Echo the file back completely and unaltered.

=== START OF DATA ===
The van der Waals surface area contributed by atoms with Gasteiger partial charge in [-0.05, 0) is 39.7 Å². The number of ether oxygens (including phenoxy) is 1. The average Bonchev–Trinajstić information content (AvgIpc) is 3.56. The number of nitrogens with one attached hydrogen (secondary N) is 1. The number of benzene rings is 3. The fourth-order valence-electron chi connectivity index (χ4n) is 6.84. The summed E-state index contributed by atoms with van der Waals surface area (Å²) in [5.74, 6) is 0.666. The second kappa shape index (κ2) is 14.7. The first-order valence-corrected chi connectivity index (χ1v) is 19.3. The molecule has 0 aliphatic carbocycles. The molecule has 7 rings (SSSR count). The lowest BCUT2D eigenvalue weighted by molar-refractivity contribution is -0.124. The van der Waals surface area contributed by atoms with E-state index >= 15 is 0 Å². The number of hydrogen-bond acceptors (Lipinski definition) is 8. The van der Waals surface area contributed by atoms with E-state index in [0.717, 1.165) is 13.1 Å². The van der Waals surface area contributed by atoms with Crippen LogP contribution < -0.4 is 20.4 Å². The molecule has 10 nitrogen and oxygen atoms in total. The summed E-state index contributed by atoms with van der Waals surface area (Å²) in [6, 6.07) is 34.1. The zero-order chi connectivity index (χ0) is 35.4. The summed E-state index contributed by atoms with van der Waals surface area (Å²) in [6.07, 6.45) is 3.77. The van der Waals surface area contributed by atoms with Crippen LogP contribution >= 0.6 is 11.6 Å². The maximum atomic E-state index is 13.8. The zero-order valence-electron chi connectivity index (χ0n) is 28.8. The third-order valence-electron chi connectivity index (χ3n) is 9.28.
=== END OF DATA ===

The van der Waals surface area contributed by atoms with Gasteiger partial charge in [-0.05, 0) is 39.7 Å². The number of ether oxygens (including phenoxy) is 1. The average Bonchev–Trinajstić information content (AvgIpc) is 3.56. The number of nitrogens with one attached hydrogen (secondary N) is 1. The number of benzene rings is 3. The fourth-order valence-electron chi connectivity index (χ4n) is 6.84. The summed E-state index contributed by atoms with van der Waals surface area (Å²) in [5.74, 6) is 0.666. The second kappa shape index (κ2) is 14.7. The first-order valence-corrected chi connectivity index (χ1v) is 19.3. The molecule has 0 aliphatic carbocycles. The molecule has 7 rings (SSSR count). The lowest BCUT2D eigenvalue weighted by molar-refractivity contribution is -0.124. The van der Waals surface area contributed by atoms with E-state index >= 15 is 0 Å². The number of hydrogen-bond acceptors (Lipinski definition) is 8. The van der Waals surface area contributed by atoms with E-state index in [0.717, 1.165) is 13.1 Å². The van der Waals surface area contributed by atoms with Crippen LogP contribution < -0.4 is 20.4 Å². The molecule has 10 nitrogen and oxygen atoms in total. The summed E-state index contributed by atoms with van der Waals surface area (Å²) in [6, 6.07) is 34.1. The zero-order chi connectivity index (χ0) is 35.4. The summed E-state index contributed by atoms with van der Waals surface area (Å²) in [6.07, 6.45) is 3.77. The van der Waals surface area contributed by atoms with Crippen LogP contribution >= 0.6 is 11.6 Å². The maximum atomic E-state index is 13.8. The zero-order valence-electron chi connectivity index (χ0n) is 28.8. The third-order valence-electron chi connectivity index (χ3n) is 9.28.